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Known for their unique, considered design, InForm have thoughtfully created the home to meet the needs of a busy family. The incredible staircase leads up to the bedrooms, where the generous master suite features a calming palette of soft greys, and delicate textile elements. The grey hues carry through to the bathroom with a tactile mix of marble surfaces, mosaic tiles and brass accents. The gorgeous Workstead Signal Pendant illuminates the space.

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Photography by James Geer

Beautiful Interiors

Little Venice Residence by Originate + GL Studio is exquisite. Formerly two adjoining townhouses, this stunning mid-19th century property in West London was completely restored by Originate Architects and GL Studio. Now a Victorian stucco-fronted villa, the original features were reinstated and married with contemporary elements to fulfill the needs of modern family. The details are gorgeous!

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The restoration process included the installation of new fireplaces and arched openings in keeping with the historical period. New joinery units were designed by Originate using a unique finish to enhance the natural grain of the timber, while a fairly neutral colour palette was chosen to complement the client’s extensive collection art and furniture collection. In particular, a love of mid-century design that can bee seen with the iconic Pierre Jeanneret chairs, a beautiful Jorge Zalszupin table, and the Carl Hansen & Søn’s reissue of the Hans J Wegner CH22 lounge chair from 1950.

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Images via Orginate and GL Studio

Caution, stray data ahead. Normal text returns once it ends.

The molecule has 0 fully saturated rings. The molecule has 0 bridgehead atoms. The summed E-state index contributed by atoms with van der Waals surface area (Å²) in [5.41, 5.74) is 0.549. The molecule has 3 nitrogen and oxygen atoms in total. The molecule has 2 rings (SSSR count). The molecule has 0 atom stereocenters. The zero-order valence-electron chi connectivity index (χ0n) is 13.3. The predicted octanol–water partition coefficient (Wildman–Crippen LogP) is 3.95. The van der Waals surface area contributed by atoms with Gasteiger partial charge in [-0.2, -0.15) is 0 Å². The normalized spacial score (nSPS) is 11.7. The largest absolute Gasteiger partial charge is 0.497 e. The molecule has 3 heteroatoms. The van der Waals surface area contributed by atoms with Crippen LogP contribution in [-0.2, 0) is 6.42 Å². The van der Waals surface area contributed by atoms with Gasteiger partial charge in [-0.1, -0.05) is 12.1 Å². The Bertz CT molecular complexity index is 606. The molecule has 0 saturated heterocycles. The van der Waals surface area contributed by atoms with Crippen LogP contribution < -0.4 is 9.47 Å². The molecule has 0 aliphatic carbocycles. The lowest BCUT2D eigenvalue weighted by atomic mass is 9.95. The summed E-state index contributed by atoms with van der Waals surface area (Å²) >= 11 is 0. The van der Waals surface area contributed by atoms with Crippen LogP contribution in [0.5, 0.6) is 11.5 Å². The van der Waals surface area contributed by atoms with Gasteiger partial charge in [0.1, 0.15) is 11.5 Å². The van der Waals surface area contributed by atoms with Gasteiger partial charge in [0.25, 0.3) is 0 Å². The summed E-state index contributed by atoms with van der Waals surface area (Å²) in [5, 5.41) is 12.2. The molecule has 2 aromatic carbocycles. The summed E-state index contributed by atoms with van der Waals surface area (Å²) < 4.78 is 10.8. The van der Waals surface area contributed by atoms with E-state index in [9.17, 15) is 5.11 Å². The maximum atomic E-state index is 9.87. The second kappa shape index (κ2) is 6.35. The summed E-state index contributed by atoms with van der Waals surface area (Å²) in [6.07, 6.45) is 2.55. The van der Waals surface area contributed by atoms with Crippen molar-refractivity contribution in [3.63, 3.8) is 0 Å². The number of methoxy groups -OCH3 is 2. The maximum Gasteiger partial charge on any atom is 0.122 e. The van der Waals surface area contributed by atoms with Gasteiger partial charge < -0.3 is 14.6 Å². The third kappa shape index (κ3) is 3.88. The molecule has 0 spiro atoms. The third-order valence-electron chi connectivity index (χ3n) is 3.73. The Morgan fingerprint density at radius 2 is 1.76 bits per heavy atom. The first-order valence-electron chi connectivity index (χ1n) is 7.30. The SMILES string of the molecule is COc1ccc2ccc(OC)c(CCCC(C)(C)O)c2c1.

Beautiful Mondrian Inspired Buildings+Interiors

To honor of Dutch painter Piet Mondrian’s 147th birthday, here are six buildings inspired by his abstract, geometric style.

Artist Piet Mondrian (1872–1944) was introduced to art at an early age by his father, a drawing teacher at a local primary school. At the age of 20, formally began his career as an artist and teacher. His artistic career began with more traditional, representational paintings, however upon moving to Paris in 1911 his style was greatly influenced by Cubism and his work began to turn more abstract. Later, alongside painter Theo van Doesburg, Mondrian created the De Stijl movement, which embraced an abstract, simplified aesthetic. The De Stijl artists sought to devalue tradition, and they greatly impacted the rise of modern art during the 20th century.

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Considered a pioneer of 20th century abstract art, Mondrian is best known for his paintings featuring basic forms and colors. The artist limited his paintings to the three primary colors (red, blue, and yellow) and the two primary directions (horizontal and vertical), thus creating colorful and geometric compositions. He hoped that these simplified subjects could transcend cultures and become a new common language. Mondrian’s impact on modern art is visible in the work of other artists and subsequent artistic movements, as well as in contemporary art and design. Here are six projects that embody the spirit of Mondrian’s work.